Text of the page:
Madhubani paintings are known to be meticulously planned before being transferred onto paper or canvas – the motifs and symbole are chosen with care and there are messages in each painting. Canvases are generally full of vibrant colours and there will be very little blank space, because those too will be filled with flowers, leaves, and twines. Everything sits very neatly within geometrical borders – the motifs are generally related to flora, fauna, and Hindu mythology. This is why, you will find several variations of peacock Madhubani painting and Radha Krishna Madhubani painting because these are extremely popular motifs. You will also be able to find other animals like deer, elephants and several types of birds – each of these animals and birds is meant to signify something, ranging from power to fertility to wisdom to loyalty and so on. Apart from Radha Krishna, these paintings would also portray Ram and Sita, Shiva and Parvati and Ganesha.

What are the types of Madhubani paintings?
If you were to look at the Madhubani art form, there are actually multiple forms that exist underneath the same umbrella and the types of Madhubani paintings include:

  1. Bharni – In this form, the main subject is highlighted in black and the rest of the motifs are bright in colour. This form concentrates on religious and mythological motifs.
  2. Kachni – This monochromatic form has only two colours being used and there are intricate lines.
  3. Godhana – This is one of the simplest forms of the art and is reminiscent of tattoos that are made with bamboo pens and naturally sourced inks.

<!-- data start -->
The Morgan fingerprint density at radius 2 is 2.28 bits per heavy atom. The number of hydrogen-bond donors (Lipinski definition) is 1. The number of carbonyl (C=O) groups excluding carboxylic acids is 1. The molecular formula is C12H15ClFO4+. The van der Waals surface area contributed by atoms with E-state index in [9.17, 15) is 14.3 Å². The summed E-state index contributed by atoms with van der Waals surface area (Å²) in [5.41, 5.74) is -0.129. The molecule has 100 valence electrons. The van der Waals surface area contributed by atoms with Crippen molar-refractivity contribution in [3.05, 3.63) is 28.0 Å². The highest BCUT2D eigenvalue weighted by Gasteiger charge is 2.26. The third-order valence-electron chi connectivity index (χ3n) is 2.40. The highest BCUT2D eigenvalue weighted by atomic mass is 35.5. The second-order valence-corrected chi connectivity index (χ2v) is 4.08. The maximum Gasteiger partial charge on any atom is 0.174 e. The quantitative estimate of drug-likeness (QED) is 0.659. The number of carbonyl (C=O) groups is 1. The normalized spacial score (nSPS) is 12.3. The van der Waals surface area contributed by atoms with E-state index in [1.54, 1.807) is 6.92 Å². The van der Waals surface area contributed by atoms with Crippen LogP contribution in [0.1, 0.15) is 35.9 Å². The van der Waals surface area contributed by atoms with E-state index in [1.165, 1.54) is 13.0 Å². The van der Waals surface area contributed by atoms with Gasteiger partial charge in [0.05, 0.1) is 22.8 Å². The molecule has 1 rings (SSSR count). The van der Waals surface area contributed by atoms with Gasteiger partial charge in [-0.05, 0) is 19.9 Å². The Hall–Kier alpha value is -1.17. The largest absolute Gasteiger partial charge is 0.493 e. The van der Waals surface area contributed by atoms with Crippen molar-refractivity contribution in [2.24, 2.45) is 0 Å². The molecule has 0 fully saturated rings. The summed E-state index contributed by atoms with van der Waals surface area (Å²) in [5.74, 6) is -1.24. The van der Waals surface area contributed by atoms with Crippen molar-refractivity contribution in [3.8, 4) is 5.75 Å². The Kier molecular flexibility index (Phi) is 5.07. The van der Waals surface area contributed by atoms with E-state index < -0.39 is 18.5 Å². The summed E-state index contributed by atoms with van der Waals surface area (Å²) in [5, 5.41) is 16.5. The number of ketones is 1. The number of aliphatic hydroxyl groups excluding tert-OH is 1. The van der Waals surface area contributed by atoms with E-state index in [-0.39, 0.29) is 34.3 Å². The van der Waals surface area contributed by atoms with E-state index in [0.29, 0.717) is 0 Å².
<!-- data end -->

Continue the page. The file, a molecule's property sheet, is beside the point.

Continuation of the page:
4. Tantric – This form too, focused mainly on religious themes and depicted gods and goddesses.
  5. Kohbar – The kohbar painting was done usually for marriages and mainly in the homes of the brides and grooms to be.

FAQs about Madhubani paintings:

  1. By what other name is Madhubani painting known?
    Because the art form was born in the erstwhile Mithila, it is also known as mithila painting.
  2. Which state is famous for Madhubani paintings?
    Madhubani folk art originated in the kingdom of Mithila, which is why it is also known as Mithila paintings. Today, the art is practised most commonly in the state of Bihar and some parts of Jharkhand. The most famous districts where you can find artists include Rajangarh, Jitwarpur, Rasidpur, and Ranti.
  3. What type of pen is used to create these paintings?
    In the initial days, no proper brushes were used – brushes made using twigs, bamboo pens and even fingers would be used to create these paintings.
  4. What are the main themes of Madhubani paintings?
    The themes are normally based on nature, flora and fauna or religious and spiritual themes, depicting gods and goddesses.
  5. What are the kind of colours that are used for these paintings?
    The paintings are made with natural colours, extracted from flowers, leaves, soot, turmeric, ochre, rice powder and other naturally occurring ingredients.
  6. Are Madhubani paintings GI tagged? When did this happen?
    In the year 2007, Madhubani Paintings were designated as a Geographical Indicator and hence earned the GI tag.
  7. Who are the most popular artists associated with this art form?
    There are several renowned Madhubani artists - Sita Devi, Ganga Devi, Baua Devi, Dulari Devi all make Madhubani painting and their work has been recognised globally.
  8. Where can one buy genuine Madhubani paintings?
    If you are looking to buy original Madhubani paintings, then the best place would be eCraftIndia, where you can find a huge selection of Madhubani paintings online.

eCraftIndia is home to not just some incredible wall decor items, but also numerous Radha Krishna paintings and Ganesha paintings, as well as innumerable gift items and home décor options. In order to provide artists and craftspeople a space to showcase their talents, eCraftIndia has reached out to talents all over the country and provided them with an online platform to sell their wares and keep their arts alive.